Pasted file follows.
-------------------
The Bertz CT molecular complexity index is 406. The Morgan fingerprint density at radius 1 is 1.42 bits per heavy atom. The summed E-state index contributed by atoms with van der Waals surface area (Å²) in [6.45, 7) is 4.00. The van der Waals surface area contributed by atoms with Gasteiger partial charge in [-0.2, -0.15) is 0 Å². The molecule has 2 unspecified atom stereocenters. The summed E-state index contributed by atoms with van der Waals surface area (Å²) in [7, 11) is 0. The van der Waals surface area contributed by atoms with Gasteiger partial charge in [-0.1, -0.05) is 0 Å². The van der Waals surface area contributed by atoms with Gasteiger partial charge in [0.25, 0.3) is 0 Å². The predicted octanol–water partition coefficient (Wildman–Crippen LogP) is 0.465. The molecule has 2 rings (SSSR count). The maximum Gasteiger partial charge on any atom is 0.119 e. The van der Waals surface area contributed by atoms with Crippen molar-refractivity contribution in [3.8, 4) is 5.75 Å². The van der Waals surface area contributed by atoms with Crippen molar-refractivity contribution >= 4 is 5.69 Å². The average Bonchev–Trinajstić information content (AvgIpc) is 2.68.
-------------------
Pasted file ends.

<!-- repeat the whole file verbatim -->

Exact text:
The Bertz CT molecular complexity index is 406. The Morgan fingerprint density at radius 1 is 1.42 bits per heavy atom. The summed E-state index contributed by atoms with van der Waals surface area (Å²) in [6.45, 7) is 4.00. The van der Waals surface area contributed by atoms with Gasteiger partial charge in [-0.2, -0.15) is 0 Å². The molecule has 2 unspecified atom stereocenters. The summed E-state index contributed by atoms with van der Waals surface area (Å²) in [7, 11) is 0. The van der Waals surface area contributed by atoms with Gasteiger partial charge in [-0.1, -0.05) is 0 Å². The van der Waals surface area contributed by atoms with Gasteiger partial charge in [0.25, 0.3) is 0 Å². The predicted octanol–water partition coefficient (Wildman–Crippen LogP) is 0.465. The molecule has 2 rings (SSSR count). The maximum Gasteiger partial charge on any atom is 0.119 e. The van der Waals surface area contributed by atoms with Crippen molar-refractivity contribution in [3.8, 4) is 5.75 Å². The van der Waals surface area contributed by atoms with Crippen molar-refractivity contribution >= 4 is 5.69 Å². The average Bonchev–Trinajstić information content (AvgIpc) is 2.68.